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I Met Rob Ford... and Wanted to Make Sweet Love to Him

The crack-smoking mayor of Toronto is one of the most charismatic men I've ever met.

Illustration by Kyle Norris

Rain in Los Angeles means more than impending mudslides. People tend to view even minor showers either as biblical disasters or as an excuse to stay in, get high and Instagram the storm viewed from a bedroom window. So it tends to only be tourists or crazy people – or both – who you meet out walking, even in the intervals between showers.

I was out walking because I think rain – in a place where there's so little weather of any kind other than sunshine – is exciting. Also, I was out of cigarettes. The closest place for me to get them is a liquor store right down the street from the Sunset Strip. The rain was holding, so I kept walking. The Chateau Marmont is always sort of interesting to see early on a Saturday, when all the valets and security guys and bartenders are getting ready for whatever shitshow is about to develop. I stopped and spoke with the bartender. I asked him if he saw a lot of characters, working the Bar Marmont on weekends. "You have no idea," he said.

Annons

And then I ran into Rob Ford. I'd crossed the street and walked to the Standard, totally lost in my own thoughts – oblivious because I'd done this walk a million times before. Somehow, seeing Rob Ford was like seeing an old friend – this little gumdrop of a man carrying a bag of Chinese food. "Oh my god – hey!" I said, before processing that this was the mayor of Toronto, not an old friend. "Rob Ford!"

"Yeah! Hey!" he said. And without the faintest hint of a politician's pretense, he gave me hug. It felt totally comfortable. What else are you supposed to do when you're a girl meeting Rob Ford? Shake his hand? Keep your distance? It was a nice hug.

I told him that I was from Rosedale, in Toronto.

"No way!" he said. "What are you doing here?"

I told him that I lived down the street and asked him what he was doing here. "Are you doing the Oscars?"

"Yeah," he said.

"You're a big celebrity now!"

"Yeah," he said. "They set me up doing Kimmel. I just did it – I'm coming back now." He held up his Chinese food.

"How was Kimmel?"

"I think it went well," he said, seeming a little drained by the appearance.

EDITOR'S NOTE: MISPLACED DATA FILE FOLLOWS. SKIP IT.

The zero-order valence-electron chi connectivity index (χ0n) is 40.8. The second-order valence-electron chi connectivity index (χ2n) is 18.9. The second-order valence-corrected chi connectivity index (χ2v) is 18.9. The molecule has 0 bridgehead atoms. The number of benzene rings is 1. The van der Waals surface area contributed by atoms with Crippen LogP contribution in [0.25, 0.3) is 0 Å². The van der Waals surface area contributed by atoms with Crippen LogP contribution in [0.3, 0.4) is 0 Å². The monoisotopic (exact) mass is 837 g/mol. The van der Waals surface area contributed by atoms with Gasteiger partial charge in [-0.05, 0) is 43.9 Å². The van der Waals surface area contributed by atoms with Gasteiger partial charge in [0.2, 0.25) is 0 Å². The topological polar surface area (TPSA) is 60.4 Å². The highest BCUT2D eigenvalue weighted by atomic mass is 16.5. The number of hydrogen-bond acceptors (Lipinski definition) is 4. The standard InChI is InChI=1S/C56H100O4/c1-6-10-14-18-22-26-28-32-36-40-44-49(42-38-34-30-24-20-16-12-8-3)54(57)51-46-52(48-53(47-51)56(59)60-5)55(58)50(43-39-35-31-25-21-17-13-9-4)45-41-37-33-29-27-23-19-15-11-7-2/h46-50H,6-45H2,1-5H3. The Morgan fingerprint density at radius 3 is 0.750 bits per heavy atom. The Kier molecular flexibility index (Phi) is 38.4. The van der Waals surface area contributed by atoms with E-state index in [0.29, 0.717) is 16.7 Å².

He asked if I worked in Hollywood. I told him I did, and he said, "Wow, cool." He wasn't exactly wordy, but in person he's astonishingly charismatic. I was already won over. A small crowd had formed at this point. A mum and her daughter were hovering. A tall, older, well-dressed guy – far too good-looking and sophisticated to seem like he would want to interrupt a girl talking to Rob Ford – kept edging in. "Hey, man," the mayor said to him, "you want a picture?" He was totally in his element – happy. He threw his arm around the guy, who looked like a cooing baby at this point. I took the picture. I handed the camera back to him. He looked at it. "Can you take another one?"

I took it, he left, and the mayor asked me about what I did for work. We talked about that. I asked if he was excited about the Oscars. I'm not exactly sure how it even came about that he was invited. "Yeah!" he said. "I love LA." We chatted about LA.

The mum who'd been watching finally shouldered herself in. She wanted a picture, too. Her daughters were too nervous. They stayed out on the edge of the circle, which had been growing by the minute and, by this point, had become a genuine crowd surrounding the mayor of Toronto, who was standing outside the Standard with his Chinese food, minutes after having done Kimmel, obviously wanting to hang out in his hotel room and rest up for the Oscars. He threw his arm around her. She was enraptured.

It's almost impossible to explain what a delight Rob Ford is in person – he has an incredible confidence in his body. Nothing that you see on the internet really captures what a presence he is. You see these pictures of a fat blowhard, you know he smoked crack and you know that the only reason he's on Kimmel now is that he smoked crack. But he's very appealing. You want to be around him. I took the picture. "Do I look good?" the mum asked. I said that she did. The mum looked sceptical. "You should believe her," the mayor said. "She's a rich girl from Rosedale – they know how to take iPhone pictures."

I gave her phone back and said that bit about Rosedale was unfair. He gave me his card. "Get in touch," he said. I told him I would. We hugged again. I called him an hour later and asked him to dinner. He didn't call back. I think I called his office number. My ex-boyfriend accused me of wanting to have sex with Rob Ford. He's not entirely wrong. You have to see him in person. He's one of the most charismatic men I've ever met. It would be fun. He would laugh. It wouldn't be stressful, and it wouldn't be about getting off. It would be about having a fun, sassy time. I would vote for him.